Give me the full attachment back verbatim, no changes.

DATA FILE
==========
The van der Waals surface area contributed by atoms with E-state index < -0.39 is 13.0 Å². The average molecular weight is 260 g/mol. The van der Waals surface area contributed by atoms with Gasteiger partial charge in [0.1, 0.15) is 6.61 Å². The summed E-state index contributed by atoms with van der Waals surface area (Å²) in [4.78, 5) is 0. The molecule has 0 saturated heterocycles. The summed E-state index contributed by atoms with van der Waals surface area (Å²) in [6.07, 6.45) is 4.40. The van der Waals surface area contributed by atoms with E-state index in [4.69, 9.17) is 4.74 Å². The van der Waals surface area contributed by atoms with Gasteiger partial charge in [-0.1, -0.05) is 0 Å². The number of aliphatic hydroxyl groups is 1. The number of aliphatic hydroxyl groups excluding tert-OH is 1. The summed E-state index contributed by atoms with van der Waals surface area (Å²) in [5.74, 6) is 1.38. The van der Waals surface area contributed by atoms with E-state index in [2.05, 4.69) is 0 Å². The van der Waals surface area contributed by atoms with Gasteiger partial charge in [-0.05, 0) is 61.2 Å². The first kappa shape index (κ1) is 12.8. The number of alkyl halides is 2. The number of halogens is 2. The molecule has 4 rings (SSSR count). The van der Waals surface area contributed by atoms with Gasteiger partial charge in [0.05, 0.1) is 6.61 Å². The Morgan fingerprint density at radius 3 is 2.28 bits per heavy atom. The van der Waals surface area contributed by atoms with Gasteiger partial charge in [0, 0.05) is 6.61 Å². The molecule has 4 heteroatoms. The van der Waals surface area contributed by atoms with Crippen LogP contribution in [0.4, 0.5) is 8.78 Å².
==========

The van der Waals surface area contributed by atoms with E-state index < -0.39 is 13.0 Å². The average molecular weight is 260 g/mol. The van der Waals surface area contributed by atoms with Gasteiger partial charge in [0.1, 0.15) is 6.61 Å². The summed E-state index contributed by atoms with van der Waals surface area (Å²) in [4.78, 5) is 0. The molecule has 0 saturated heterocycles. The summed E-state index contributed by atoms with van der Waals surface area (Å²) in [6.07, 6.45) is 4.40. The van der Waals surface area contributed by atoms with E-state index in [4.69, 9.17) is 4.74 Å². The van der Waals surface area contributed by atoms with Gasteiger partial charge in [-0.1, -0.05) is 0 Å². The number of aliphatic hydroxyl groups is 1. The number of aliphatic hydroxyl groups excluding tert-OH is 1. The summed E-state index contributed by atoms with van der Waals surface area (Å²) in [5.74, 6) is 1.38. The van der Waals surface area contributed by atoms with E-state index in [2.05, 4.69) is 0 Å². The van der Waals surface area contributed by atoms with Gasteiger partial charge in [-0.05, 0) is 61.2 Å². The first kappa shape index (κ1) is 12.8. The number of alkyl halides is 2. The number of halogens is 2. The molecule has 4 rings (SSSR count). The van der Waals surface area contributed by atoms with Gasteiger partial charge in [0.05, 0.1) is 6.61 Å². The Morgan fingerprint density at radius 3 is 2.28 bits per heavy atom. The van der Waals surface area contributed by atoms with Gasteiger partial charge in [0, 0.05) is 6.61 Å². The molecule has 4 heteroatoms. The van der Waals surface area contributed by atoms with Crippen LogP contribution in [0.4, 0.5) is 8.78 Å².